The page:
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A cruel paradox: Beating coronavirus means causing US recession

Solving the health crisis by shutting down the economy, though, will have to come first.

By: AP | Washington |
March 18, 2020 10:39:21 pm
Wall Street, Dow Jones, Wall Street coronavirus, Dow Jones coronavirus, coronavirus Wall Street, World Markets, Indian Express Financial markets sank again Wednesday on fears about the economic damage. (File)

No one knows how long it will last or how much it will hurt. But the US economy is either sliding into a recession for the first time since 2009 or is already in one — a sudden victim of the coronavirus outbreak.

The vast changes deemed necessary to defeat the virus — people and companies no longer engaging with each other — are bringing everyday business to a halt and likely delivering a death blow to the longest economic expansion on record.

The interplay between the outbreak and the steps meant to vanquish it reveals a cruel paradox: The faster and more painfully that ordinary economic life shuts down, the faster the health crisis can be solved and the faster people and businesses may gain the confidence to return to normal life.

Conversely, a prolonged period of fighting the virus would delay an economic rebound and imperil many small businesses.

Much, too, will depend on how swiftly and aggressively the Federal Reserve, Congress and the Trump administration deliver financial aid to tens of millions of economic victims — from hourly workers with no more income to suddenly furloughed employees to businesses with loans to pay but no customers.

Solving the health crisis by shutting down the economy, though, will have to come first.

Financial markets sank again Wednesday on fears about the economic damage. The Dow Jones Industrial Average was down nearly 1,000 points in mid-morning trading.

In another sign that the outbreak is severely disrupting business, Honda said it would shut down its North America plants for a week starting Monday.

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Experts say the economy has deteriorated with stunning speed. And the United States is hardly alone: By all estimations, Europe is enduring its own recession, accelerated by the coronavirus” epicentre in Italy.

In the US, waves of layoffs seem inevitable, especially in industries most vulnerable to an economic standstill: Travel, entertainment, hotels, restaurants, retail stores — the heart of the service sector, which makes up most of the US economy.

Unemployment is sure to rise, perhaps sharply, in the months ahead.

Even President Donald Trump, ever celebratory of the economy”s performance on his watch, conceded this week that the US “may be” heading toward a downturn.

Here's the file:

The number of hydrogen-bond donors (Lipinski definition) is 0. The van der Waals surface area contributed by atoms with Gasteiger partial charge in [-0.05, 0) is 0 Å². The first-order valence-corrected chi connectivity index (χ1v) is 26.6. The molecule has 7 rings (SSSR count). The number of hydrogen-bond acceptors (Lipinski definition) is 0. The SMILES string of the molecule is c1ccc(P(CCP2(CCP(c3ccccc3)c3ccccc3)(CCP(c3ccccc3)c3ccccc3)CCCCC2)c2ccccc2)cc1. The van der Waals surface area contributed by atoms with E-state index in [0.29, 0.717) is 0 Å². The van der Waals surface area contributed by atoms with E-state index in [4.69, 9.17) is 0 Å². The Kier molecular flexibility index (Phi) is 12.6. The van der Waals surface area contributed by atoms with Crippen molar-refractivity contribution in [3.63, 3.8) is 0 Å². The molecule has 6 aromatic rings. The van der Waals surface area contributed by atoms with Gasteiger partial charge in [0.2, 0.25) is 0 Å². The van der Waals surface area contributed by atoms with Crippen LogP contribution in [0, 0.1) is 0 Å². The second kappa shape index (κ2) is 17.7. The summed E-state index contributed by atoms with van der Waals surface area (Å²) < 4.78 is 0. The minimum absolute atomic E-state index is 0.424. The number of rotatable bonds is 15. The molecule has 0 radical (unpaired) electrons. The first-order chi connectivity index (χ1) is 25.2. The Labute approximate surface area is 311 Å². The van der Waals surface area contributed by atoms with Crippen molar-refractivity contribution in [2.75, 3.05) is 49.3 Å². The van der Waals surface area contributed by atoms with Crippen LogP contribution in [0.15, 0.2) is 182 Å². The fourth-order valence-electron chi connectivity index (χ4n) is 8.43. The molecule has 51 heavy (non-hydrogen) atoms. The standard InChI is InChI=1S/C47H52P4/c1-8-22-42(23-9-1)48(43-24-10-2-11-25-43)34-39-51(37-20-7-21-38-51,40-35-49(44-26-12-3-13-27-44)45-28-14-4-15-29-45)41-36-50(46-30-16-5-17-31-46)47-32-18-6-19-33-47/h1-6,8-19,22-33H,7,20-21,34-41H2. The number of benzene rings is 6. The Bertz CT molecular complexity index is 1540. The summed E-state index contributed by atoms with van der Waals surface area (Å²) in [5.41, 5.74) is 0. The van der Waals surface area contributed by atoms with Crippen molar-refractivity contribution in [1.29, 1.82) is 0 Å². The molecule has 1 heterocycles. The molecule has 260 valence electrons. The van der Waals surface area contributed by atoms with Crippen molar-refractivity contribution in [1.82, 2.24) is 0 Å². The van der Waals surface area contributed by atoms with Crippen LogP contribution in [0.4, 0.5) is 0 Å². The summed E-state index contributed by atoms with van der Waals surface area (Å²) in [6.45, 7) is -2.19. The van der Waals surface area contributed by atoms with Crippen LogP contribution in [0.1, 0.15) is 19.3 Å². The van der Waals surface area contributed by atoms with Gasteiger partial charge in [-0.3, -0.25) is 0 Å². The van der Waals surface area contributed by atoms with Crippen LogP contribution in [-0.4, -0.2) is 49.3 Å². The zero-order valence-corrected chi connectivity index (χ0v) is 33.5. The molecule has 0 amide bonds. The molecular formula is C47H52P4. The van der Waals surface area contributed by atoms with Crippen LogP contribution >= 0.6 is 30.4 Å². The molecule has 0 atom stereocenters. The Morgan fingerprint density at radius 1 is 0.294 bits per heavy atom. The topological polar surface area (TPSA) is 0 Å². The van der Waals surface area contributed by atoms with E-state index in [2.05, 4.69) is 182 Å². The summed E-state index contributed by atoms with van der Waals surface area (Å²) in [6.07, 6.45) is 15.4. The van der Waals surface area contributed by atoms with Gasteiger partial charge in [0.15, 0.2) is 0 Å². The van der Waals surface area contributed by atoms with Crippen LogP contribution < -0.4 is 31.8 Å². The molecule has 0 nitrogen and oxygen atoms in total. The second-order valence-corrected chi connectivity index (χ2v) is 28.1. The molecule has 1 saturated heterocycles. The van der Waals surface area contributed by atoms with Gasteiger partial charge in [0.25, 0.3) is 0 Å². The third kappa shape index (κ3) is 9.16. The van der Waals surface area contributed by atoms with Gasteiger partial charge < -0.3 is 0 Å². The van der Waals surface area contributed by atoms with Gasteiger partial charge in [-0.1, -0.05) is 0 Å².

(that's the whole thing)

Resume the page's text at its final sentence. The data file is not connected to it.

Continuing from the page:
Statistics that will capture the economic damage from the virus and the efforts to contain it are just beginning to surface.

The early evidence is sobering: The Federal Reserve Bank of New York reported Monday that manufacturing activity in New York state plunged this month to the lowest level since the Great Recession year of 2009.

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On Tuesday, hotel executives, whose bookings have swiftly dried up, took their worries to the White House.

Initially, economists had expected more or less a repeat of what had happened when SARS hit China and Southeast Asia in 2003: Short-lived damage, largely isolated to China and Hong Kong, that left the United States relatively unscathed.

China does pack four times more weight in the global economy than it did 17 years ago. And it”s far more tightly integrated into the world economy. Still, the main problem for the US economy this time, it was thought, would be disrupted supply chains involving some Chinese imports: Made-in-China iPhones, Easter eggs and beachwear, for example, among others, would be delayed.

Yet the rapid spread of the virus and the disease it causes, COVID-19, heightened the economic threat to the United States. Suddenly, the outbreak was everywhere.

In response, the economy started shutting down as Americans sought to isolate themselves to avoid contagion. Airlines cancelled flights. The NBA and NHL called off their seasons. There would be no March Madness.

Fast-food restaurants closed their dining rooms and confined their service to drive-through windows. Workers stayed away from offices and hunkered down at home instead of spending money at bars, restaurants, stores, movie theatres.

Compounding the threat, oil prices started to tumble in the face of weakening global growth. That was especially so after Russia and Saudi Arabia staggered into an oil war, refusing to cooperate on production cuts to stabilize the oil market.

Plummeting prices, though welcome to motorists, threatened to discourage investment by US energy companies that contributes to economic growth.

Trouble in the oil patch, in turn, put pressure on deeply indebted oil and gas exploration and drilling companies. This trend intensified fears over the health of the corporate bond market where companies go to borrow.

As the economic outlook darkened, financial markets began to crumble — brought down, too, by the US government”s fumbling initial response to the crisis.

Despite a strong rebound Tuesday, the Dow Jones Industrial Average remains down more than 8,300 points, or 28 per cent, since February 12. (AP) SCY

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